I would not use "preserving of historic buildings". It is technically possible to use "preserving" as a noun, but "preservation" is I think much more common. I looked at the Google Ngram Viewer and Corpus of Contemporary American English (COCA), and the results supported this. In COCA, "preserving of" was pretty rare, and a number of the examples that I looked at were in contexts where coordination seems to have provided an extra reason to use an "-ing" noun (e.g. "the writing down, cataloguing, and preserving of ski history", "the restoring and preserving of wetlands" and "the protecting and preserving of Christianity").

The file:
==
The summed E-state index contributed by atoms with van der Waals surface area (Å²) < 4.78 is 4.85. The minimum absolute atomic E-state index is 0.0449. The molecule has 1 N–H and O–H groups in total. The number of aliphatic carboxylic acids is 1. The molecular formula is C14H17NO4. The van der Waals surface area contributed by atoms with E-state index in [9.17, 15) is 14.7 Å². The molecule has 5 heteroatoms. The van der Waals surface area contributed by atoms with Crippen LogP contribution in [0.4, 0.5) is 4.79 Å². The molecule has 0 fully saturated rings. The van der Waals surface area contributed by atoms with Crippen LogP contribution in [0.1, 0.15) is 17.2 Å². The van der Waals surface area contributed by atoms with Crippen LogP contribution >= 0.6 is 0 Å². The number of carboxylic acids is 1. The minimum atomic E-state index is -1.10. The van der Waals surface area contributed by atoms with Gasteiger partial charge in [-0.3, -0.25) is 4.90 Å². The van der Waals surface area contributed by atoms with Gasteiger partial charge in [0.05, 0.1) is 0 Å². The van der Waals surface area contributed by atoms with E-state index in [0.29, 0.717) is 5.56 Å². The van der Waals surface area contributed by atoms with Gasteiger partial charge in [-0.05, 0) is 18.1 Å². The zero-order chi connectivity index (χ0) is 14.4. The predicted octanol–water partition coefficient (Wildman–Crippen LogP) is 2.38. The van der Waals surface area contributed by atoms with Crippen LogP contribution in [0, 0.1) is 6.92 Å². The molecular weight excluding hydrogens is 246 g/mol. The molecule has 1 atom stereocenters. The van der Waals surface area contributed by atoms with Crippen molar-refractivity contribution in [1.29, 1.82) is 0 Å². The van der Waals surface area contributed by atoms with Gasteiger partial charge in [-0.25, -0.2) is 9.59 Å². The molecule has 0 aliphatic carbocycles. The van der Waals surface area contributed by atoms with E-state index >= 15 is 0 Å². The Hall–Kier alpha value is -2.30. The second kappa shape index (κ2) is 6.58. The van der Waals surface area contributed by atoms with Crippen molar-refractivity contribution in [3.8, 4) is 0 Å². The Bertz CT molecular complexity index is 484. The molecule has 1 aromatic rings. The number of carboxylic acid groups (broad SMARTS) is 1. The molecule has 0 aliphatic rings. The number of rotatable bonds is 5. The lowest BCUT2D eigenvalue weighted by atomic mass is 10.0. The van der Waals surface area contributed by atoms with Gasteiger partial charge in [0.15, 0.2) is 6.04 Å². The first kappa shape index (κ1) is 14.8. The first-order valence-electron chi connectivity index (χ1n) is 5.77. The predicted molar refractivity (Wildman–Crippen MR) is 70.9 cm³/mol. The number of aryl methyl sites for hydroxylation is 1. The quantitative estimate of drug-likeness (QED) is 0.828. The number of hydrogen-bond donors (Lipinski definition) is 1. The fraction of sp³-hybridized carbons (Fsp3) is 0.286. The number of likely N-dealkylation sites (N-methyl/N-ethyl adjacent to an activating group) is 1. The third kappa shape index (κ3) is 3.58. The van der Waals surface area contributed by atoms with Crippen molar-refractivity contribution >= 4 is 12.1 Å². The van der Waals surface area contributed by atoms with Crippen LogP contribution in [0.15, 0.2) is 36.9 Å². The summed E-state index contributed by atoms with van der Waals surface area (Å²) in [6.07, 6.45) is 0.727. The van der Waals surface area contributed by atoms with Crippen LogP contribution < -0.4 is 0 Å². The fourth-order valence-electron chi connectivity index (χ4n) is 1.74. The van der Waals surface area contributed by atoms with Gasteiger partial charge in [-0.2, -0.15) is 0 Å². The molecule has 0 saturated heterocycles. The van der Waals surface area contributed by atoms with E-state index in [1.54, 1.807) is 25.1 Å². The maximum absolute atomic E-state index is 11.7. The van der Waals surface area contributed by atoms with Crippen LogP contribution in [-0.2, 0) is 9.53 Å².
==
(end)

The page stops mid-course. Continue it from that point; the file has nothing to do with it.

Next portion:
The issue isn't so much that "preserving" would have a different meaning. Rather, I think it's a matter of something called "blocking": the existence of the noun preservation kind of "fills the space" that could otherwise be comfortably occupied by a noun preserving. If you use preserving, people might wonder why you didn't use the more common noun preservation.
The use of "of" in your sentence means that preserving is not a "gerund" as that term is commonly used in modern grammatical descriptions of English. Typically, the word "gerund" is reserved for a verb form. A gerund would take a direct object without the preposition "of". Preserving would be a gerund in a sentence like "Preserving historic buildings is important."